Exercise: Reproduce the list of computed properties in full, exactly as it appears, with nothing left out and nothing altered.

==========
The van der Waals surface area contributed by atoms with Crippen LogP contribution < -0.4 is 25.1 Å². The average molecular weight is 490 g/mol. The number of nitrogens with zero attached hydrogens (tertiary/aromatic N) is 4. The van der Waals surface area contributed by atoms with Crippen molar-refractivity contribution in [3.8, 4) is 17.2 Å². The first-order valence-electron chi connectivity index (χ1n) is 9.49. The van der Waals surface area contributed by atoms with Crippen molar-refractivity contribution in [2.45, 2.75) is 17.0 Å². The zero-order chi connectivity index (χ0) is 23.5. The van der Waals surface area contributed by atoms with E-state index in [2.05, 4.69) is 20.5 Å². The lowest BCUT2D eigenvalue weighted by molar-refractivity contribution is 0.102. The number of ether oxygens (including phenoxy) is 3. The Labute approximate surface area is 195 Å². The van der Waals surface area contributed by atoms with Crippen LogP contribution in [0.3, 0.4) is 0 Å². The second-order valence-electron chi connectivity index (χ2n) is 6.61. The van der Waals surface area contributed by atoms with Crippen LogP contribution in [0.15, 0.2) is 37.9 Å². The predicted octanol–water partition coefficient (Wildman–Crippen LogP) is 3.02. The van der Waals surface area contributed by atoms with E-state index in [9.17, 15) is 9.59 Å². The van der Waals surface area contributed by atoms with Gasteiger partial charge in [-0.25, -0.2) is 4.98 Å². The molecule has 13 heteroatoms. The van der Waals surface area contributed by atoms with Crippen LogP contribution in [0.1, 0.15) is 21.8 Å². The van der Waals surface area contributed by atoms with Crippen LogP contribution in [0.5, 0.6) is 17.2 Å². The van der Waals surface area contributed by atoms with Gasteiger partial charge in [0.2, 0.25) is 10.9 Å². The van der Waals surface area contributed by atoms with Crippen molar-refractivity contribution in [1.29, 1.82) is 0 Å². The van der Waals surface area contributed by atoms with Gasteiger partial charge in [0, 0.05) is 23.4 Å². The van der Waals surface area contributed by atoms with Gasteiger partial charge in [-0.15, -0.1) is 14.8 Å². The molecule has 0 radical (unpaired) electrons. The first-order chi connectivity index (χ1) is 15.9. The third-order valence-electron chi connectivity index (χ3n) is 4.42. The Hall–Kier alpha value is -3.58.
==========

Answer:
The van der Waals surface area contributed by atoms with Crippen LogP contribution < -0.4 is 25.1 Å². The average molecular weight is 490 g/mol. The number of nitrogens with zero attached hydrogens (tertiary/aromatic N) is 4. The van der Waals surface area contributed by atoms with Crippen molar-refractivity contribution in [3.8, 4) is 17.2 Å². The first-order valence-electron chi connectivity index (χ1n) is 9.49. The van der Waals surface area contributed by atoms with Crippen molar-refractivity contribution in [2.45, 2.75) is 17.0 Å². The zero-order chi connectivity index (χ0) is 23.5. The van der Waals surface area contributed by atoms with E-state index in [2.05, 4.69) is 20.5 Å². The lowest BCUT2D eigenvalue weighted by molar-refractivity contribution is 0.102. The number of ether oxygens (including phenoxy) is 3. The Labute approximate surface area is 195 Å². The van der Waals surface area contributed by atoms with Crippen LogP contribution in [0.3, 0.4) is 0 Å². The second-order valence-electron chi connectivity index (χ2n) is 6.61. The van der Waals surface area contributed by atoms with Crippen LogP contribution in [0.15, 0.2) is 37.9 Å². The predicted octanol–water partition coefficient (Wildman–Crippen LogP) is 3.02. The van der Waals surface area contributed by atoms with E-state index in [9.17, 15) is 9.59 Å². The van der Waals surface area contributed by atoms with Gasteiger partial charge in [-0.25, -0.2) is 4.98 Å². The molecule has 13 heteroatoms. The van der Waals surface area contributed by atoms with Crippen LogP contribution in [0.1, 0.15) is 21.8 Å². The van der Waals surface area contributed by atoms with Crippen LogP contribution in [0.5, 0.6) is 17.2 Å². The van der Waals surface area contributed by atoms with Gasteiger partial charge in [0.2, 0.25) is 10.9 Å². The van der Waals surface area contributed by atoms with Crippen molar-refractivity contribution in [1.29, 1.82) is 0 Å². The van der Waals surface area contributed by atoms with Gasteiger partial charge in [0, 0.05) is 23.4 Å². The van der Waals surface area contributed by atoms with Gasteiger partial charge in [-0.15, -0.1) is 14.8 Å². The molecule has 0 radical (unpaired) electrons. The first-order chi connectivity index (χ1) is 15.9. The third-order valence-electron chi connectivity index (χ3n) is 4.42. The Hall–Kier alpha value is -3.58.